Jet funded the purchase of his first instrument by doing a paper-round. It enabled him to save up for a clarinet on which he hoped to play Jazz. He bought his first double bass on “the never never” for £50. Jet’s parents were horrified when he said he wanted to be a musician, but at 17, he left Mum in tears and moved into a basement flat in Eccleston Square. From then on it was serving coffee and rum-baba at the 2i’s or going on the road.
Most Shadows Fans will point you to Nivram (“Marvin” spelt backwards) on THE SHADOWS L.P, as being the classic Welch–Marvin–Harris composition that demonstrates Jet’s prowess as a bassist.
I say if watching Jet doing this in 1961 didn’t make you scream, nothing would:
Born: 2nd March 1943, Hampstead
Height: 5ft 6½ ins.
Weight: 8 stone 8 lbs
Instruments: Drums, percussion, piano, guitar
Shadowmania: How Bad Can it Get? Well, how many times have you watched the first 93 seconds of this clip from The Young Ones? I saw this movie nine times when I was 13. That’s all I’m saying…
Below are some unusual pictures of Tony at the piano, agreeing some sort of arrangement and conducting a string section. They are from Meet Jet & Tony (pop magazine) in 1963.
Tony was born in the workhouse! Luckily, it was New End Hospital in Hampstead by then… His parents, Dan and Mary Meehan, had met in the army in Dublin. As a six-week-old baby, Tony had over-developed stomach muscles and had to have half his stomach cut away, which left him with an 8-inch scar, but saved his life.
Brought up as member of a large Irish Catholic family, Tony had three brothers, John, Keith and Kevin, and a baby sister, Angela. Religion played an important part in his life. He admits: “Although Sunday night was a scheduled work night for me down in the [2i’s] cellar, I never actually performed as I used to pay another drummer to sit in for me while I nipped off to six o’clock mass at St Patrick’s church in Soho square!”
When they were bombed out of their home in Kilburn Park, the Meehans moved to Cavendish Mansions and later to Sydney Boyd Court, both in West End Lane, West Hampstead. Tony went to Beckford and Kingsgate Primary schools and to a lycée in Paris for a while. His parents wanted him to be a lawyer, but his headmistress gave him permission to miss five months of school, to take up the offer of becoming a professional musician. Tony had been playing semi-professionally for years and was regarded as something of a child prodigy. He was earning around £10 a week, as house drummer at The 2i’s, playing with the likes of Adam Faith’s old group, The Worried Men, and later working with Vince Eager and American singer Vince Taylor, as well as with The Vipers, all of it before he joined The Drifters at the age of 15!
Tony contributed a lot towards The Shadows’ musical arrangements. He co-wrote some of their numbers, and occasionally sang with the others on stage. When Cliff started recording classics without The Shadows, Tony backed many of those as well. Here is his showpiece drum solo See You in My Drums from THE SHADOWS LP. The version linked below it is by someone called Angeles Cases, who can only be described as “a Fan”! I wonder how many times he had to listen to the record before he learnt this.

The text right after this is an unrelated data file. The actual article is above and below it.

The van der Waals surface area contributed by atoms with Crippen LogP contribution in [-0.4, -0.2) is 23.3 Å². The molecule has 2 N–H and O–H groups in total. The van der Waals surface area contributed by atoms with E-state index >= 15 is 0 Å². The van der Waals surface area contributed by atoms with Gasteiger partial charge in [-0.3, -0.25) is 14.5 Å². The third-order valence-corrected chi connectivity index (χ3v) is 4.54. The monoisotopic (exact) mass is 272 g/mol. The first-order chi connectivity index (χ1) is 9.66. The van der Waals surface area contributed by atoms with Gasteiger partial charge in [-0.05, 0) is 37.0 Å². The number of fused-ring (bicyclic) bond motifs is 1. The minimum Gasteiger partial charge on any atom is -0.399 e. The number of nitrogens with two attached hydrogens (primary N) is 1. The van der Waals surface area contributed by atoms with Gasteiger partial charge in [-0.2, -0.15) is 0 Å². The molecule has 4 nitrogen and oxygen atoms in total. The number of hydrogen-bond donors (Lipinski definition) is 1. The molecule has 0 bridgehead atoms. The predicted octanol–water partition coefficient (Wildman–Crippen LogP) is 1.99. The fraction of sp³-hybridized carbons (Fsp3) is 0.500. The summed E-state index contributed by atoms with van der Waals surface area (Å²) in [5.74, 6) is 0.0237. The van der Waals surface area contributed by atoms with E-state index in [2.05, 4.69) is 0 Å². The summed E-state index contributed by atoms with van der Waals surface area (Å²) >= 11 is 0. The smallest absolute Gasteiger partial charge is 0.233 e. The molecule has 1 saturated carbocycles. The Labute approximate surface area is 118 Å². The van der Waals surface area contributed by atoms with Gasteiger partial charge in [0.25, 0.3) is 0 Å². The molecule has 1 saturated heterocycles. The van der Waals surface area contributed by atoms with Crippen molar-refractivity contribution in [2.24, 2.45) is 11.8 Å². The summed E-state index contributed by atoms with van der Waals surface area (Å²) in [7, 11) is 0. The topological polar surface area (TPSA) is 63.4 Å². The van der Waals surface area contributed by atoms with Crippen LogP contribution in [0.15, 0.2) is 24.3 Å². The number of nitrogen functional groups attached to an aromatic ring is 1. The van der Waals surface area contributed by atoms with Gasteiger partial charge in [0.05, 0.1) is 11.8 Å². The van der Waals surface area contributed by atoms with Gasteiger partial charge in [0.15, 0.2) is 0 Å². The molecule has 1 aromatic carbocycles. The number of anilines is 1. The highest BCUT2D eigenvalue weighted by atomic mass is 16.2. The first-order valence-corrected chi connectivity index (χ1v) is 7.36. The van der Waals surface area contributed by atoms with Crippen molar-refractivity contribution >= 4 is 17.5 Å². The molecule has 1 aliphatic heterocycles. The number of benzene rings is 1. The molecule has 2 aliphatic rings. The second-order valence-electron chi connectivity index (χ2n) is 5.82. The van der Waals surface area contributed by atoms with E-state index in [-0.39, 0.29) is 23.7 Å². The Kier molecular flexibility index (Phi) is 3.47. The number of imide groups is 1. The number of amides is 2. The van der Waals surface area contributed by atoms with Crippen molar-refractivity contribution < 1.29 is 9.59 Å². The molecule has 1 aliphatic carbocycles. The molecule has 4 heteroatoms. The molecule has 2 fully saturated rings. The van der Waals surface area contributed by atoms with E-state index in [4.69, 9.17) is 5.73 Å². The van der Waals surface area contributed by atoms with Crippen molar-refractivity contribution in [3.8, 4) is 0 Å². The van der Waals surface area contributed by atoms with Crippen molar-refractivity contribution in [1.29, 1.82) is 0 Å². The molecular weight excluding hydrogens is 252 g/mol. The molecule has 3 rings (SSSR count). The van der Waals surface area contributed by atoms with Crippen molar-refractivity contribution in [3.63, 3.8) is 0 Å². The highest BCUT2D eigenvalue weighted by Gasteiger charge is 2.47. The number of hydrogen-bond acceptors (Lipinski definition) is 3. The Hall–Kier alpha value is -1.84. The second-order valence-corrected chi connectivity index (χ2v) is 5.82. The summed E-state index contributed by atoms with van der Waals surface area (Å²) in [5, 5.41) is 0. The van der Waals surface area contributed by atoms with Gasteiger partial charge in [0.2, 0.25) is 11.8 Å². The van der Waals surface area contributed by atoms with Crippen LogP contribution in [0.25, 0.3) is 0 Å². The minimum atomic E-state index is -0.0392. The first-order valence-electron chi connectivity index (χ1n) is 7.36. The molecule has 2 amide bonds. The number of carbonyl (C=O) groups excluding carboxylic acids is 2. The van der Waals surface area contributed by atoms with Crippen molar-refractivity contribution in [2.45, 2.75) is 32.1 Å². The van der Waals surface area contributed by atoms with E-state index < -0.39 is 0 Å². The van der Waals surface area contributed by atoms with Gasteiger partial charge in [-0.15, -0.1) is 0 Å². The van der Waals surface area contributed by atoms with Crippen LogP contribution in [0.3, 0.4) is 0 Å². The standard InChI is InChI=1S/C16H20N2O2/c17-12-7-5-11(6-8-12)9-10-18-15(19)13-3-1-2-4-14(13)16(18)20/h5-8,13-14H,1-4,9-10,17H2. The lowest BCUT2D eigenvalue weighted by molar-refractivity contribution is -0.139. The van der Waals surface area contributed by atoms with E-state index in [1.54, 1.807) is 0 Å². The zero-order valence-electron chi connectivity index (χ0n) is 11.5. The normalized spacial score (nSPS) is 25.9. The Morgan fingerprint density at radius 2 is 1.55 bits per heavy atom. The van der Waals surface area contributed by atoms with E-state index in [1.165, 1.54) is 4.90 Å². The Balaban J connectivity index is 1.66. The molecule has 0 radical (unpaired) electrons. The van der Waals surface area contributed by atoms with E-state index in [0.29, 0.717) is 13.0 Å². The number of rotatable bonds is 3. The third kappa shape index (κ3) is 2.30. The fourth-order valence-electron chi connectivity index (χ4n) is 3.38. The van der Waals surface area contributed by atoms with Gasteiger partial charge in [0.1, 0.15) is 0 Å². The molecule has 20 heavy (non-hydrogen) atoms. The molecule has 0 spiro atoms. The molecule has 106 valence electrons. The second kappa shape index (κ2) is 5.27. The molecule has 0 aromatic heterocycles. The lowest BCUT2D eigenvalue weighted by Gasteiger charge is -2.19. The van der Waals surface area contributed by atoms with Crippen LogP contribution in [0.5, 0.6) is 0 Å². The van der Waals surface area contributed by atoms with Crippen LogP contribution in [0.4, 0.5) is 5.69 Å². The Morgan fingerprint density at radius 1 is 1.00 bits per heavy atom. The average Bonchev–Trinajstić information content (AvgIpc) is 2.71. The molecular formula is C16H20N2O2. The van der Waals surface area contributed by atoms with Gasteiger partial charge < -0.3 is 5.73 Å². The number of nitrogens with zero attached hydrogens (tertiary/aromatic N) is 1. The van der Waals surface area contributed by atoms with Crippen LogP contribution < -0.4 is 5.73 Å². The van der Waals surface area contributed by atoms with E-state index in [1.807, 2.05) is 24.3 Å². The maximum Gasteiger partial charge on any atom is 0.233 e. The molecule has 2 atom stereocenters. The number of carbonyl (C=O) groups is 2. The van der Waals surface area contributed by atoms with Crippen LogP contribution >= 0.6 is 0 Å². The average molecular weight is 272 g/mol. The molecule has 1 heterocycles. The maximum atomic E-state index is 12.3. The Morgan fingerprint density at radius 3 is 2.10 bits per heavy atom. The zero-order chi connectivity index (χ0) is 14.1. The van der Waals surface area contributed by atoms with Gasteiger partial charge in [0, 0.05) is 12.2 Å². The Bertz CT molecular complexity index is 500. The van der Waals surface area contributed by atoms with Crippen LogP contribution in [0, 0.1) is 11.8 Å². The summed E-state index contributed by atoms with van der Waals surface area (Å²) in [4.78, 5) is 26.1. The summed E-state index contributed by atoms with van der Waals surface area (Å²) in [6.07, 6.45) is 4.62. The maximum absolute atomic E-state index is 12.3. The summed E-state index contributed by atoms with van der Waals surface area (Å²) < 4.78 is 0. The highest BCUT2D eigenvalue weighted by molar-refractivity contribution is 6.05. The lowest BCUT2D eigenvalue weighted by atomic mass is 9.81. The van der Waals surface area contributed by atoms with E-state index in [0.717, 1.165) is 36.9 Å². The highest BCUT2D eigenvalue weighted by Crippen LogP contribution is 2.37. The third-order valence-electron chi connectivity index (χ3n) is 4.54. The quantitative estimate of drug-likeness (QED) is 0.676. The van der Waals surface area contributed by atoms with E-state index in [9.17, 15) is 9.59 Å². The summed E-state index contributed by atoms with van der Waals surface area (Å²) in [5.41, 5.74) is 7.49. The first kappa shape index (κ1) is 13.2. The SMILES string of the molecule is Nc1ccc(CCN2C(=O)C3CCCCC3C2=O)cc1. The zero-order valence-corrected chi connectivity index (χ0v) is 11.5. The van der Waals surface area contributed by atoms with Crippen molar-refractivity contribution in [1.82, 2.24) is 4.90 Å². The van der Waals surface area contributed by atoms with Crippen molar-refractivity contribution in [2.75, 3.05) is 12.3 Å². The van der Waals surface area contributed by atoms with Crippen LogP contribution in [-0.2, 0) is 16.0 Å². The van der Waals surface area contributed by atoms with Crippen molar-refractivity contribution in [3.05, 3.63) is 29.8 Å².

See You In My Drums
Fan imitating Tony
What we really wanted to know was: What Are They REALLY Like?
Eventually, we learned that Hank was a fairly conventional person, with an uncomplicated personality and a sunny disposition. Although without much formal training, he was a brilliant natural musician, valued good manners and polite people and liked walking through forests and woodlands and listening to birds singing.
Tony was noted as being very serious, an amazing drummer and the budding intellectual of the band, fond of reading, studying and horse-riding. “All that interest in psychology!” said Bruce. His greatest kick was evidently to wake up in the morning and not have to get out of bed.
Bruce was the worrier of the band, a veritable sergeant-major when it came to punctuality and appearance, with a tough exterior but a soft heart. Tense and restless, he was nevertheless a good organiser and a steadfast and reliable friend, who liked playing football, driving and cycling.
Everyone agreed that Jet was an extremely good bass player and, though very light-hearted and likeable, something of a temperamental charmer, given to moods. He had a Cockney accent, liked Chinese prawns and fried rice, ice cream and hot custard, casual clothes, cars, visiting zoos and drinking shandy.
Of this, much more anon, but for the time being, let’s get on with the story…
By the end of 1960 we’d worked out they were like this.
Here they are playing Shazam! live at the Colosseum, Johannesburg, in March 1961 and Guitar Boogie live in October 1959. Generally, these two numbers, packed as they are with the raw energy and enthusiasm of youth, were used to open their first sensational stage act as artistes in their own right.